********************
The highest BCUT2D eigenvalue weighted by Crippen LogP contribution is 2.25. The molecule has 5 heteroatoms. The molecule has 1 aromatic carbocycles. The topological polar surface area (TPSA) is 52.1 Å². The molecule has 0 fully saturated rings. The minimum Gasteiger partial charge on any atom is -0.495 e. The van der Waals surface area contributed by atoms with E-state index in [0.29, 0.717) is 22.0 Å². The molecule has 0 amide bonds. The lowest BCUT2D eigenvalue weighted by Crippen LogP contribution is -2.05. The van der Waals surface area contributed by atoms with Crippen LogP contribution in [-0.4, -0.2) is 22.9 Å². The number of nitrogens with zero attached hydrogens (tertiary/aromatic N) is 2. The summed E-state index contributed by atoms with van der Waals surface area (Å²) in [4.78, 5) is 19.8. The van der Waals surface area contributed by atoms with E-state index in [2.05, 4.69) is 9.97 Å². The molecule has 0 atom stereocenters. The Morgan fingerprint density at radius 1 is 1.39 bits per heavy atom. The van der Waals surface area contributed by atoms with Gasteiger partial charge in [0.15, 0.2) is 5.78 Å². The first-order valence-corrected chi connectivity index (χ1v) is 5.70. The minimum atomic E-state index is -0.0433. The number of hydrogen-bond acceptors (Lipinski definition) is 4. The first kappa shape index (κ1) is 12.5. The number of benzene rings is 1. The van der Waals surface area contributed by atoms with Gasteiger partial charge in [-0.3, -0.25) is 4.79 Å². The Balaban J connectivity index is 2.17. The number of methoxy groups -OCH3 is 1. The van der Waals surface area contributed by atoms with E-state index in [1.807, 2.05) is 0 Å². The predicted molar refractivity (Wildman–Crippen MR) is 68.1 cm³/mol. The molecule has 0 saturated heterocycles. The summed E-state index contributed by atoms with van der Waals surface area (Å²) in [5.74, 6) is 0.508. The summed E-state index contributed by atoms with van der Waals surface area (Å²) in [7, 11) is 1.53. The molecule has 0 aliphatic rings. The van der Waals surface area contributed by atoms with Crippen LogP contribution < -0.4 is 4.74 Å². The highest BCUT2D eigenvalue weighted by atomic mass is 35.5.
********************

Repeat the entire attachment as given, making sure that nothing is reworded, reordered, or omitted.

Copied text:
The highest BCUT2D eigenvalue weighted by Crippen LogP contribution is 2.25. The molecule has 5 heteroatoms. The molecule has 1 aromatic carbocycles. The topological polar surface area (TPSA) is 52.1 Å². The molecule has 0 fully saturated rings. The minimum Gasteiger partial charge on any atom is -0.495 e. The van der Waals surface area contributed by atoms with E-state index in [0.29, 0.717) is 22.0 Å². The molecule has 0 amide bonds. The lowest BCUT2D eigenvalue weighted by Crippen LogP contribution is -2.05. The van der Waals surface area contributed by atoms with Crippen LogP contribution in [-0.4, -0.2) is 22.9 Å². The number of nitrogens with zero attached hydrogens (tertiary/aromatic N) is 2. The summed E-state index contributed by atoms with van der Waals surface area (Å²) in [4.78, 5) is 19.8. The van der Waals surface area contributed by atoms with E-state index in [2.05, 4.69) is 9.97 Å². The molecule has 0 atom stereocenters. The Morgan fingerprint density at radius 1 is 1.39 bits per heavy atom. The van der Waals surface area contributed by atoms with Gasteiger partial charge in [0.15, 0.2) is 5.78 Å². The first-order valence-corrected chi connectivity index (χ1v) is 5.70. The minimum atomic E-state index is -0.0433. The number of hydrogen-bond acceptors (Lipinski definition) is 4. The first kappa shape index (κ1) is 12.5. The number of benzene rings is 1. The van der Waals surface area contributed by atoms with Gasteiger partial charge in [-0.3, -0.25) is 4.79 Å². The Balaban J connectivity index is 2.17. The number of methoxy groups -OCH3 is 1. The van der Waals surface area contributed by atoms with E-state index in [1.807, 2.05) is 0 Å². The predicted molar refractivity (Wildman–Crippen MR) is 68.1 cm³/mol. The molecule has 0 saturated heterocycles. The summed E-state index contributed by atoms with van der Waals surface area (Å²) in [5.74, 6) is 0.508. The summed E-state index contributed by atoms with van der Waals surface area (Å²) in [7, 11) is 1.53. The molecule has 0 aliphatic rings. The van der Waals surface area contributed by atoms with Crippen LogP contribution < -0.4 is 4.74 Å². The highest BCUT2D eigenvalue weighted by atomic mass is 35.5.